The longtime Lehighton resident went on to Villanova Law School, where she met her husband, John. Upon graduation the couple married and joined her father's law firm, Shutack, Lavelle and Lavelle, where Marianne still practices today. During his career, John became the Carbon County president judge, which meant she couldn't try her cases in front of him. "I had to cart my clients to other counties for a few years," she says.
Balancing the law firm and pro bono work for auxiliaries and municipal authorities, Lavelle also made time for family. "In the process, I raised four children of whom I am very proud," she says.
Since leaving litigation behind her, Lavelle inspired and motivated by a small county general practice, concentrating on estate law, elder law, powers of attorney and real estate. Her workdays also include quality time with her husband and youngest son, who both have joined her firm.
As for retirement? "Not at all," she says. "My dad taught me one important thing - retirement should never be part of your vocabulary." - Julie Dreese
This October, Bob Sigurdsen '69 will attend his 45th consecutive Bucknell Homecoming and football game. Sigurdsen, who graduated with a B.S. degree in business administration, translated his knowledge into creating a successful homebuilding company, Woodshire Homes, Ltd. in his native Rochester, N.Y. Yet, Bucknell is his true second place of the heart, with the events of Homecoming re-energizing many positive memories and treasured friendships. "Bucknell in the fall," he says, "is especially beautiful. A lot of my old friends from college come back."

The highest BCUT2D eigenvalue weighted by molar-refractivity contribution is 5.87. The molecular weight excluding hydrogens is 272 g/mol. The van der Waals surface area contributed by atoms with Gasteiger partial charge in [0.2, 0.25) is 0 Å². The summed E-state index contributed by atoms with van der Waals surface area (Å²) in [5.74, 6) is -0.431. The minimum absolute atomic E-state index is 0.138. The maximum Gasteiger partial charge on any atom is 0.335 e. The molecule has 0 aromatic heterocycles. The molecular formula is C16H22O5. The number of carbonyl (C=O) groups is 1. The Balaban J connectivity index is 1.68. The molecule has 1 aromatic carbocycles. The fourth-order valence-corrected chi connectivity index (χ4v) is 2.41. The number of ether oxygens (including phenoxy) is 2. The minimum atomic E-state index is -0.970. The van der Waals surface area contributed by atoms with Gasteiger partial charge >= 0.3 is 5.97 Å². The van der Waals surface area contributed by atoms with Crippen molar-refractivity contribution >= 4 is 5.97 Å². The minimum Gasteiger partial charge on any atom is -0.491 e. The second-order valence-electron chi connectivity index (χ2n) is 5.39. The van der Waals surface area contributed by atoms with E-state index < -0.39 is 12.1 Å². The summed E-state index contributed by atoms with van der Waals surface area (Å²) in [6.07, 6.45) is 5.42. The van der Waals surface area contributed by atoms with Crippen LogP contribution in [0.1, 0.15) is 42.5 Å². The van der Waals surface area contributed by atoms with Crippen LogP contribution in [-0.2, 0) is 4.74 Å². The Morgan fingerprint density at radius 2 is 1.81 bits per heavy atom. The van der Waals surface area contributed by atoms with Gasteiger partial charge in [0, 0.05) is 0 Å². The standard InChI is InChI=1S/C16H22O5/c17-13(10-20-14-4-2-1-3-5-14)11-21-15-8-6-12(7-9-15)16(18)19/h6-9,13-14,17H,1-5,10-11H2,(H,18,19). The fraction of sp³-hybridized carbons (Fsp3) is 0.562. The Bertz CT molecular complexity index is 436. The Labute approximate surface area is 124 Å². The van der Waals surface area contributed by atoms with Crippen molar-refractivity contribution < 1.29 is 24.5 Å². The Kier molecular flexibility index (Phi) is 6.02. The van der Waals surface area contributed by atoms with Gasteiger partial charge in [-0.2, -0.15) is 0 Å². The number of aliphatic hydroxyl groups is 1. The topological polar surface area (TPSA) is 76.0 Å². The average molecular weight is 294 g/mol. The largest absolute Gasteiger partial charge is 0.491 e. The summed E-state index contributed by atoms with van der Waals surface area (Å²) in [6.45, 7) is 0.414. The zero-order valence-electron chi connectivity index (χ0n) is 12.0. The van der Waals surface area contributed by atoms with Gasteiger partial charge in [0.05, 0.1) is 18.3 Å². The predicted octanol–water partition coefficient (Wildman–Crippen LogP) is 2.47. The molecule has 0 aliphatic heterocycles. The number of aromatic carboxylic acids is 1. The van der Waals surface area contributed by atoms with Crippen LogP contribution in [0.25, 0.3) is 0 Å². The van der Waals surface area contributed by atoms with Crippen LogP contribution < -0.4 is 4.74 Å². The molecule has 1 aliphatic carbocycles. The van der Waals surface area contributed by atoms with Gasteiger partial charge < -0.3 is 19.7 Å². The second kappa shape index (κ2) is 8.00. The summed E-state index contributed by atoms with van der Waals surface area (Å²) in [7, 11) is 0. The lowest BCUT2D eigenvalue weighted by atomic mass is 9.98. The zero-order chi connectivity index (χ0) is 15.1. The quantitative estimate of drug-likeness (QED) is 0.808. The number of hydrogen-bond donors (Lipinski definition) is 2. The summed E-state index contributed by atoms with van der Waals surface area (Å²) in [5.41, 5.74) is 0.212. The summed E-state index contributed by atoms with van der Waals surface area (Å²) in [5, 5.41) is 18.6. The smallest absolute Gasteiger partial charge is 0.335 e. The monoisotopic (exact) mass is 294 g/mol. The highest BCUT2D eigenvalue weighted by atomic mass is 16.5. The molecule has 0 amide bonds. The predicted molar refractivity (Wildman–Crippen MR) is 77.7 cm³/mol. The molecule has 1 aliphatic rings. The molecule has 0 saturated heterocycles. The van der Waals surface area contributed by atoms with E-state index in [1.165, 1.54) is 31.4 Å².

A National Merit Scholarship recipient, Sigurdsen was a member of the original group that re-established the Theta Delta Chi Fraternity in 1968. He recalls his academic program as one that allowed him to become a fully rounded individual, giving him the opportunity to take an array of enriching electives, including foreign languages. In addition, he says, "One of my major attractions to Bucknell was the open space." He sees the campus' integration with nature as conducive to learning and hopes the University will preserve the green and blossoming atmosphere that evokes its distinctive "sense of place." This, he says, contributes to creating a balanced college experience, harmonizing academics, camaraderie and a nurturing connection with Pennsylvania's natural beauty.
While some aspects of Homecoming have changed over the years, tradition is still the magnet that beckons alumni to return. In 1979, a fraternity dinner banquet began, and for 31 years, a local restaurant has hosted the festivities.
Sigurdsen looks forward to many more homecomings. If he had to do it all over again, he would change nothing - except perhaps "to study a little harder." With such enthusiasm, Sigurdsen can make anyone believe that "the clock turns back and the years melt away," when all elements come together to conjure Homecoming's perennial magic.